Quick summary: I "manage" a contract software developer whose efforts are substandard, and before I say something to our mutual employer, I'd like to find a way to light a fire under him and get him to produce better work.
Background: I'm contracted to build a software application for a small business. It's mostly just a few of us, so I'm both the project manager and the lead developer. The company has assigned me two contractors to help out, who I didn't hire and who I don't pay.
One of these contractors has been inconsistent. Sometimes he writes good code and finishes in a timely manner, sometimes it takes much longer than expected. I've not said anything, since he's not my employee, but it's been hard to get things done when I have to rely on indifferent updates.
At the same time he's been pressuring me for more to do, so, recently, I gave him a fairly substantial task. Rather than showing he can do capable, quality work, after a week of promising progress, I find out he's only written a couple of hours' worth of code (if that). This puts us behind schedule, and will probably require that I step in and write much of the code myself in order to catch up.
In the past I have explained the need to update tickets, and contact me right away if he has any blockers, but again his efforts there have been indifferent. Sometimes he is good about this, but often it's hard to tell if he's not deliberately shirking.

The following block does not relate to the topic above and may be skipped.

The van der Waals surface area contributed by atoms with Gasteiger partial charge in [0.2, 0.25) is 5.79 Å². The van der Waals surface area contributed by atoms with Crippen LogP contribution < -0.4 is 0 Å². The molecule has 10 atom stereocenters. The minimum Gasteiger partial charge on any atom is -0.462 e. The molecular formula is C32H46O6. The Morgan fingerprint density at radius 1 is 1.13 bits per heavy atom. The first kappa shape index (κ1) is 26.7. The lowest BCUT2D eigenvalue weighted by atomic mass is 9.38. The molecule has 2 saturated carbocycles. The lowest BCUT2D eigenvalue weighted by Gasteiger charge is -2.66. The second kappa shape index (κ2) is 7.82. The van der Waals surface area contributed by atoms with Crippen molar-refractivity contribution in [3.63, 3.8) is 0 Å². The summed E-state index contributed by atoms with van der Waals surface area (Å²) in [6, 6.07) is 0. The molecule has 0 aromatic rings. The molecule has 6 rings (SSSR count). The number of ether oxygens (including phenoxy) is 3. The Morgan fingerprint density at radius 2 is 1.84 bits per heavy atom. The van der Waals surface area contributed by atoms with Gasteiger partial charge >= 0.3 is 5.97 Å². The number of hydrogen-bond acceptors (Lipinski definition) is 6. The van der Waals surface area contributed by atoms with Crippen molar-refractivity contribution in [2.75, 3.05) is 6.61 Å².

Again, this is not my contractor. I don't know what he's billing the company. I can talk to them about his performance ... but before I do that, I'd rather try one more time to motivate him to at least a reasonable level of effort. I know he's capable, I just need him to also be consistent.
Any suggestions on what I could say to him, or ways to constructively criticize his performance, without causing too much disruption that might affect my own relationship with the company?
(Edit) We have a daily online "scrum" during which I repeatedly asked him how it's going, and if there were any blockers. He replied, "I'm working on it". I knew it was a significant task so I didn't expect it to be done quickly, but I did expect far more progress than what was delivered.
If he was my own contractor, I would handle it by only paying for results (not for reported time) or just cutting him from the project and getting someone else. As is, I'm hoping to try out some non-confrontational management techniques.
(2nd edit) To be clear, I have many options, including taking over this task, and not tasking him with anything important again, or even getting his contract terminated. I'm looking to see if there is a more congenial option.
(3rd edit) I do not understand how this is "primarily opinion based". I'm not asking "what do I do?" -- I'm asking for specific, workplace-related communication techniques, which I can use or not as I see fit. The close votes are entirely specious and undermine the integrity of this forum.